G: Well, first off, and most importantly, you need something to pin the insect to while it drys, so here we just have a good old-fashioned piece of foam, which I prefer. We have insect pins, which are specifically made for insects and they basically work as a handle, so that when you need to move insects around you don't have to actually touch the specimen. Two pair of forceps, you can probably get away with one. A little bit of vellum here that we use for pinning out wings if you don't wanna stick a hole through the wings. Some scissors. Labels, to know where and when the specimen was collected. You always keep that information with the specimen itself. 
E: So somebody hypothetically who is, like, doing this, kind of as an amateur in their backyard, if they wrote down the date, and where they're located, and maybe include some geographic information, and maybe the conditions in which a specimen was collected, that could eventually someday be used for research? 
G: Yeah, absolutely.
E: That's great.

(3:59)
E: Aw. Look at him! Kind of smells like pancakes. 
G: Really? 
E: Yeah, I just got like a syrupy pancake smell. No, that's wrong. That's- they don't smell like pancakes. 
G: The first thing that I do is just use a pair of forceps to straighten out the legs. Most types of insects, not all, the front set of legs goes forward. 
E: It's, like, bench-pressing.
G: And then the second and third set sort of aim a little bit behind. The next thing that I do after I sort of get the legs a little settled is I get the pin through it. All insects are roughly made up of the same sections. They have the head, the thorax, which is where all the legs come off of, and then the abdomen, and for almost all insects you want the pin to go through the sort of upper right-hand part of the thorax. Cool. 
E: Like that?
G: Yeah. I use a decent amount of pins when I'm trying to pin an insect. If you really- I mean, certain people are way more particular about the legs being symmetrical.
E: What would the benefit of spreading those legs out be- or, the wings?
G: The wings? 
E: Yeah. 
G: So that you can see all of the wing venation and see all of the morphology of the wings.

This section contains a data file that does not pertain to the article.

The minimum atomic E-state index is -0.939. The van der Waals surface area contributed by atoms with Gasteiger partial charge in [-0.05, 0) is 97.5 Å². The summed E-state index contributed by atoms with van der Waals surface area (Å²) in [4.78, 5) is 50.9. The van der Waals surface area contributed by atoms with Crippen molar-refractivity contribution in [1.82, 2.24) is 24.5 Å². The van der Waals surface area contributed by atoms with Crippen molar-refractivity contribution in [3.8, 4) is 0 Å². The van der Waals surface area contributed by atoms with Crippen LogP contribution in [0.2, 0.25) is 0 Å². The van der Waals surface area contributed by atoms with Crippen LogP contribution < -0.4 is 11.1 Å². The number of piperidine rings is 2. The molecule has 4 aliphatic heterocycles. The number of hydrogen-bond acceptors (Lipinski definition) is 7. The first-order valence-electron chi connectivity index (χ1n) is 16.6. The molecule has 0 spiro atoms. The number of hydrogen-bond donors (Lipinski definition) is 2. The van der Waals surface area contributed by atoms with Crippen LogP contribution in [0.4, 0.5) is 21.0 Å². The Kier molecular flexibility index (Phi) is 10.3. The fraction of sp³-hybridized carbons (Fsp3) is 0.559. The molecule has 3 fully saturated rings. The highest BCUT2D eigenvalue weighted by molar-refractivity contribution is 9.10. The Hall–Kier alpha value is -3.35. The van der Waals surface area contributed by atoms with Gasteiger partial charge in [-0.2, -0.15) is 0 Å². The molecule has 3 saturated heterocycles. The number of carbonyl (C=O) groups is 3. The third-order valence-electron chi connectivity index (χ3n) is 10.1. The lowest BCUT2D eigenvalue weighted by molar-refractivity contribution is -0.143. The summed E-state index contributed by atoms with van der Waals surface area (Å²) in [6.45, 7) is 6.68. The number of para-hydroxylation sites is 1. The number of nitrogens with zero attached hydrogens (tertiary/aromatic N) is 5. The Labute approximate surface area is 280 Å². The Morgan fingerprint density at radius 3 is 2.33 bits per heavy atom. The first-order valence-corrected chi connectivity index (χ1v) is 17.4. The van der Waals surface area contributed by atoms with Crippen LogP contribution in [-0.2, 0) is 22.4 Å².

(5:14)
G: So the next step would be spreading the wings. So, it's really sturdy, the wing's not gonna rip, but if you don't wanna put a hole through it you can just use your forceps to pull that wing out. 
E: Like that?
G: Yep. 
E: Well, there it is. Wow.
G: Cool.

(5:29)
G: You can do it without putting a pin through the wing, which uses this vellum. We use vellum basically because it's- you can see through it so you can see what the wings look like underneath, and then you don't have to stick a hole through the wing. Careful when you grab the legs. This portion of the leg is the tarsi-
E: Okay. 
G: And it's pretty fragile. So that's the part that actually breaks... good! 
E: Yay. Well, we did it, this one. 

(6:01
E: I love their chubby little bodies. 
G: The cicadas?
E: Yeah. 
G: Yeah, they're super-sturdy little insects. 
E: I really like cicadas 'cause they were, like, the first insect I ever thought about that had a lifespan that was longer than a matter of months. Then there are certain species of cicadas that are either on a thirteen- or seventeen-year cycle, so that they spend the first thirteen or seventeen years of their lives under the ground, you know, kind of, like, living off of roots of random various trees, and then they all erupt just for a matter of weeks, like, six to eight weeks where they breed and it creates this cacophonous sound. And that's a way to get a lady's attention, right? 
G: Yeah. Oh yeah.
E: Right? Pretty cool. 

(6:45)
E: Well, thank you so much, Gracen, for showing me how to pin an insect. It's my first time, and I had a good time. 
G: You did a good job.
E: Thanks! I feel good that I contributed to science today. 
G: (laughing)

(7:08)
E: It still has brains on it.

Transcript by Coignmaster